Fabius, Marcellus and Otacilius – the alliance that never was
By Paula Johnson
Paper given at the 31st conference of the Australasian Society for Classical Studies (2010)
Abstract: Since Poseidonius called them the Sword and Shield of Rome, Marcellus and Fabius, heroes of the Second Punic War, have always been paired together in the collective consciousness. It has been widely assumed by scholars of such eminence as Munzer, Scullard, Briscoe, Caven, and more recently, Flower, that Marcellus and Fabius were political allies, and that Marcellus and his half-brother Otacilius were members of a faction that acknowledged Fabius as its leader. Recent work by McDonnell has challenged this idea. This paper seeks to pick up where McDonnell left off by examining more closely the events surrounding the elections of 215 and 214 B.C.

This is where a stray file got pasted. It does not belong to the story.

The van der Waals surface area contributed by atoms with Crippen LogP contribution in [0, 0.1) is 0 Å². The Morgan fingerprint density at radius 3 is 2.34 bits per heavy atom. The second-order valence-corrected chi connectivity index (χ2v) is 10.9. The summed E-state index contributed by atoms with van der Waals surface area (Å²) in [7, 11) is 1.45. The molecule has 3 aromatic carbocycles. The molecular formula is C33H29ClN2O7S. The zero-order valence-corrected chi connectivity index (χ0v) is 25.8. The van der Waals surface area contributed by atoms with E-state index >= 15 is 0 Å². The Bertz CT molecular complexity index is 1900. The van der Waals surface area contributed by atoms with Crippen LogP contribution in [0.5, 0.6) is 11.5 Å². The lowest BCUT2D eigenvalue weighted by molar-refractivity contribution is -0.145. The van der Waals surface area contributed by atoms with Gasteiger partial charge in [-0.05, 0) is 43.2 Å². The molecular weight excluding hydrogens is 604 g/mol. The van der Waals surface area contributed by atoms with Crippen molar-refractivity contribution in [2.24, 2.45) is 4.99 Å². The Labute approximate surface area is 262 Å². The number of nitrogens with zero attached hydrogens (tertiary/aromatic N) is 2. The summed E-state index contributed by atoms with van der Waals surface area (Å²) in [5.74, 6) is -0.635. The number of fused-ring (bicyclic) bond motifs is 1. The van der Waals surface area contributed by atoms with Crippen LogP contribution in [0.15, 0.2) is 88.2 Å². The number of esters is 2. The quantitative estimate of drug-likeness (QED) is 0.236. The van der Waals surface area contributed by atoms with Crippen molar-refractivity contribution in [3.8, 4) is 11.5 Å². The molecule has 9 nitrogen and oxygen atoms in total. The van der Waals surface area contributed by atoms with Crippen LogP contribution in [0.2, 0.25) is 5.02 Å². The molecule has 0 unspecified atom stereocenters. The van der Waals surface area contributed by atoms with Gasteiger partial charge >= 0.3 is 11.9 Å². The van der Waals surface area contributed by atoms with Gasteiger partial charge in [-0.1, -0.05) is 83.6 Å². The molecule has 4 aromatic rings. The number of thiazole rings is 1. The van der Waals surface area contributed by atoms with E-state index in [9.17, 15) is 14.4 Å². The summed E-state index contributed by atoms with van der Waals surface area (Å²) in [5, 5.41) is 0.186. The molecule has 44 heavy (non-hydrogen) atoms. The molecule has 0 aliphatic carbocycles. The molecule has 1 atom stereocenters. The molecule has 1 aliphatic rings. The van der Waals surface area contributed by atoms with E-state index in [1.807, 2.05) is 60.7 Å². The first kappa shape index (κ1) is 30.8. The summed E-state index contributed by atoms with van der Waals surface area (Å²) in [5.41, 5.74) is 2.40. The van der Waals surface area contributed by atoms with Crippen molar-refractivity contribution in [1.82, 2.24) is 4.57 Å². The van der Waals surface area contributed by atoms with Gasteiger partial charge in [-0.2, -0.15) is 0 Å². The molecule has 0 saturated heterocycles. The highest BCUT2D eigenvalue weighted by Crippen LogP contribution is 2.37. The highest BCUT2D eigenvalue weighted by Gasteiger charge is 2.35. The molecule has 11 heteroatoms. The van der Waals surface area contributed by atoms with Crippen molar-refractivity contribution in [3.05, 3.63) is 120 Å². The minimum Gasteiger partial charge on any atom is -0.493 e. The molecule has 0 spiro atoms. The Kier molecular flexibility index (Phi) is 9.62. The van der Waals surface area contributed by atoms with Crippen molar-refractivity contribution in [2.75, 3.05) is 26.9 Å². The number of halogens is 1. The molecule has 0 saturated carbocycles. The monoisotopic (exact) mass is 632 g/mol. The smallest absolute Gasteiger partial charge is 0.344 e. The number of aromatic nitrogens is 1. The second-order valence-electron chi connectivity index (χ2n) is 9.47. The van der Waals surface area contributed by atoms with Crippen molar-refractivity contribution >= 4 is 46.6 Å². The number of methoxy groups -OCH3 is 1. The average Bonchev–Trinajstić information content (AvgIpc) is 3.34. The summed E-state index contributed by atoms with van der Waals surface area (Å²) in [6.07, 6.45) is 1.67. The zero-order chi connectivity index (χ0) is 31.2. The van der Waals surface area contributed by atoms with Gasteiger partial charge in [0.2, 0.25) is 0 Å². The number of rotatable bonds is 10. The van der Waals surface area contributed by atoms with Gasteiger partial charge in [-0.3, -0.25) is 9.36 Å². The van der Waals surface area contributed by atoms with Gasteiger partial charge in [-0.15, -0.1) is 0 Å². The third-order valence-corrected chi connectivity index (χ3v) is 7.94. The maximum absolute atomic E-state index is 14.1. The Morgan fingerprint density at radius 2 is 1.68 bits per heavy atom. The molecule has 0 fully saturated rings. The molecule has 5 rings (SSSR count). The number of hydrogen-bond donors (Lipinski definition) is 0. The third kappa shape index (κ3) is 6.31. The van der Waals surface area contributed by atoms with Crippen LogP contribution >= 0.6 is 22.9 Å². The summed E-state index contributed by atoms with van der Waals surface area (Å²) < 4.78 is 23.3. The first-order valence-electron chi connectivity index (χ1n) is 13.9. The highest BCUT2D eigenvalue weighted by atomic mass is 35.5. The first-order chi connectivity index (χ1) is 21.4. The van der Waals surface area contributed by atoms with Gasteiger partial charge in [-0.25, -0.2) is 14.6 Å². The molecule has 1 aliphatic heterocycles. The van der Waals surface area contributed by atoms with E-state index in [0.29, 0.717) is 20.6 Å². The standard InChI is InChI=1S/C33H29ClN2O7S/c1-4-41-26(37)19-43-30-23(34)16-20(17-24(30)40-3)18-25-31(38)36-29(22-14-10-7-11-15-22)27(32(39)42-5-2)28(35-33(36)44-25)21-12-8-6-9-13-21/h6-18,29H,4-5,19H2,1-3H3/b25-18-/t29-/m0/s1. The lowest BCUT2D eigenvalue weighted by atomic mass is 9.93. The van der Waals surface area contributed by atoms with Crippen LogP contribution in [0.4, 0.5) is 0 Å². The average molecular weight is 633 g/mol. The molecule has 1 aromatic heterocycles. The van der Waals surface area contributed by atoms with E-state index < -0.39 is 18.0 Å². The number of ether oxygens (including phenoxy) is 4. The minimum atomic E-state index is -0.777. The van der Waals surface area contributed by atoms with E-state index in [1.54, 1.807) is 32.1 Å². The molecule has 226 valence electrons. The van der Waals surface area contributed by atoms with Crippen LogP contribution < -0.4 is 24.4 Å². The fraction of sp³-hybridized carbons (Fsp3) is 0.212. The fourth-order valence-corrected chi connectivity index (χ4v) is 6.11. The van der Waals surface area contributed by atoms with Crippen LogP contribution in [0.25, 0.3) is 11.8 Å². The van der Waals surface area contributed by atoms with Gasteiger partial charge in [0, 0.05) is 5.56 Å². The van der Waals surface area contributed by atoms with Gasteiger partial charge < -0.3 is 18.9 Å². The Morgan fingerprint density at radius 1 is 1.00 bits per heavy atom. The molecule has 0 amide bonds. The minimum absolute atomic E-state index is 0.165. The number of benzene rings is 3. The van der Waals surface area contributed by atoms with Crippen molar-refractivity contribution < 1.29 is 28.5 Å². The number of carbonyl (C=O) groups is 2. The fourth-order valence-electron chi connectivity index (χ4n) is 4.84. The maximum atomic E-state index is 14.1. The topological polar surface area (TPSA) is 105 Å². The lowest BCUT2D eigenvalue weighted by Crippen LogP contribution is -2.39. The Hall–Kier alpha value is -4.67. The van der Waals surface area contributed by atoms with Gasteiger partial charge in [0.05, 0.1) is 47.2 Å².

Introduction: According to Plutarch, from the time of Fabius’ dictatorship in 217 Marcellus was openly critical of Fabian strategy and the damage that it did to Italy. Yet this very clear indication that Marcellus did not see eye to eye with Fabius has been passed over by many modern historians because it does not fit with what has been deduced by prosopography. McDonnell believes that the prevailing view, which see Fabius and Marcellus as allies, ultimately derives from Munzer. The vastness of Munzer’s achievement in piecing together the genealogy of the Roman aristocracy is undeniable, but in this instance I believe he has gone beyond the evidence and arrived at an incorrect conclusion, a conclusion that has had far-reaching consequences for the modern understanding of the relationship between Fabius and Marcellus. The purpose of this paper is to shed more light on the true nature of this relationship by examining more closely the events surrounding the elections of 215 and 214.